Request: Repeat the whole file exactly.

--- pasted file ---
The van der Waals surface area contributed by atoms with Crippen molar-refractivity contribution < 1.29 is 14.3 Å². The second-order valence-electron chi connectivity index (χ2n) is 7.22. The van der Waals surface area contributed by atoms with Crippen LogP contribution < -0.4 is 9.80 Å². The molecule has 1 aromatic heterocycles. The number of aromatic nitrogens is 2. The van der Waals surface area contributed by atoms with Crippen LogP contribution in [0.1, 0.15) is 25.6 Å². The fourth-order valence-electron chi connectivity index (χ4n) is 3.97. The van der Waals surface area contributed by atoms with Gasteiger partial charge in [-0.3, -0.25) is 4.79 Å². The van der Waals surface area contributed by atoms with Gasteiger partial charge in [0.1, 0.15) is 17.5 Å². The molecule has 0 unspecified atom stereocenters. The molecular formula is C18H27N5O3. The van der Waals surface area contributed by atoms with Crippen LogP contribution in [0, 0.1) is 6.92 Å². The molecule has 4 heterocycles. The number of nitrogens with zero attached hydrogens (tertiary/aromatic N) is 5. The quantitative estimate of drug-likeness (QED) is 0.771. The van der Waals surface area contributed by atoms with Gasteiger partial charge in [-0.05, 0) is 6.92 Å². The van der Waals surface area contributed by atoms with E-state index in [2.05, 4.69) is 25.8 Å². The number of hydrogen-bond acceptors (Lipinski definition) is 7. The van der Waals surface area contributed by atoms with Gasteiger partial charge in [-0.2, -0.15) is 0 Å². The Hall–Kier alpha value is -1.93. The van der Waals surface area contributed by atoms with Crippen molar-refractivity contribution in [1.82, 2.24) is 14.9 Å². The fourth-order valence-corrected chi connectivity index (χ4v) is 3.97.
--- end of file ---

The van der Waals surface area contributed by atoms with Crippen molar-refractivity contribution < 1.29 is 14.3 Å². The second-order valence-electron chi connectivity index (χ2n) is 7.22. The van der Waals surface area contributed by atoms with Crippen LogP contribution < -0.4 is 9.80 Å². The molecule has 1 aromatic heterocycles. The number of aromatic nitrogens is 2. The van der Waals surface area contributed by atoms with Crippen LogP contribution in [0.1, 0.15) is 25.6 Å². The fourth-order valence-electron chi connectivity index (χ4n) is 3.97. The van der Waals surface area contributed by atoms with Gasteiger partial charge in [-0.3, -0.25) is 4.79 Å². The van der Waals surface area contributed by atoms with Gasteiger partial charge in [0.1, 0.15) is 17.5 Å². The molecule has 0 unspecified atom stereocenters. The molecular formula is C18H27N5O3. The van der Waals surface area contributed by atoms with Crippen LogP contribution in [0, 0.1) is 6.92 Å². The molecule has 4 heterocycles. The number of nitrogens with zero attached hydrogens (tertiary/aromatic N) is 5. The quantitative estimate of drug-likeness (QED) is 0.771. The van der Waals surface area contributed by atoms with Gasteiger partial charge in [-0.05, 0) is 6.92 Å². The van der Waals surface area contributed by atoms with E-state index in [2.05, 4.69) is 25.8 Å². The number of hydrogen-bond acceptors (Lipinski definition) is 7. The van der Waals surface area contributed by atoms with Gasteiger partial charge in [-0.2, -0.15) is 0 Å². The Hall–Kier alpha value is -1.93. The van der Waals surface area contributed by atoms with Crippen molar-refractivity contribution in [1.82, 2.24) is 14.9 Å². The fourth-order valence-corrected chi connectivity index (χ4v) is 3.97.